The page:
Skip to Content

GLOBAL FIGHT AGAINST TERRORISM FUNDING

LIVE AND LET LIVE - LESS MONEY LESS TERROR

January 5, 2021 » Today News »

Federal judge upholds conviction for subway bomber Akayed Ullah

Federal judge upholds conviction for subway bomber Akayed Ullah

 Affected Countries: united-states; bangladesh;

A federal judge upheld a Manhattan jury’s conviction of a Bangladeshi immigrant for blowing up a pipe bomb in a crowded subway tunnel in Times Square, according to a decision released Monday.

Lawyers for Akayed Ullah, 30, had challenged the 2018 guilty verdict on several grounds — including claiming that their client had not acted on behalf of ISIS when he detonated the crude explosive that injured only himself.

But Circuit Judge Richard Sullivan, who presided over the Manhattan federal trial before he was promoted to the appeals court, knocked down the assertion.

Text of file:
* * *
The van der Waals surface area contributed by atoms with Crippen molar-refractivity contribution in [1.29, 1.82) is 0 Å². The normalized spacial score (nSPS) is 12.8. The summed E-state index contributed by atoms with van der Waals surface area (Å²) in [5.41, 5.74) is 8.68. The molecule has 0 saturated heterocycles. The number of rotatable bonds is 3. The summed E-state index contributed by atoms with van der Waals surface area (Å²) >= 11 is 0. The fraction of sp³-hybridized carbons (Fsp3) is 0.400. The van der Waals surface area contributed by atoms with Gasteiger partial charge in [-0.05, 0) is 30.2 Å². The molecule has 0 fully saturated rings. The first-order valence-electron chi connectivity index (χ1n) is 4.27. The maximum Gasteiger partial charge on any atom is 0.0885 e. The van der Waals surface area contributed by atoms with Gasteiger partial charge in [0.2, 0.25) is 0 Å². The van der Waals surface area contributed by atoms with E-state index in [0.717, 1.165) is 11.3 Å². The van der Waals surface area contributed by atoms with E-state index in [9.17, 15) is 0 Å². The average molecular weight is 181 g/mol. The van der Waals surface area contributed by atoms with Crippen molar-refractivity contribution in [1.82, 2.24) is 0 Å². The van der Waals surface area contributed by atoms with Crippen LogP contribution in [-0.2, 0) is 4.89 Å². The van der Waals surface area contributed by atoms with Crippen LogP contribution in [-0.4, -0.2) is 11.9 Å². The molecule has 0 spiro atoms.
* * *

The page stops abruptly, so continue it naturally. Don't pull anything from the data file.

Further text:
“The record evidence…amply establishes that Defendant acted at ISIS’s direction by heeding the call of the organization’s propaganda and recruiting materials,” Sullivan wrote of the bungled Dec. 11, 2017, terrorist attack in a pedestrian tunnel during the morning rush hour.

“Perhaps most importantly, Defendant told police that he carried out the attack ‘for the Islamic State.’”

The decision notes that authorities recovered several ISIS propaganda videos from Ullah’s computer.

During the one-week trial, Ullah’s lawyers admitted that he had detonated the home-made device, which was strapped to his body, but argued it was to kill himself — not commuters.

They told jurors the cabbie-turned-electrician was protesting American policies that he felt were hurting Muslims.

Ullah, whose sentencing remains in limbo due to the pandemic, faces a mandatory minimum of 30 years and a maximum of life.

He was convicted of six counts — including providing material support to a foreign terrorist organization, use of a weapon of mass destruction, and bombing a place of public use.

His lawyer, Amy Gallicchio, declined to comment.

Source: New York Post

Previous
Next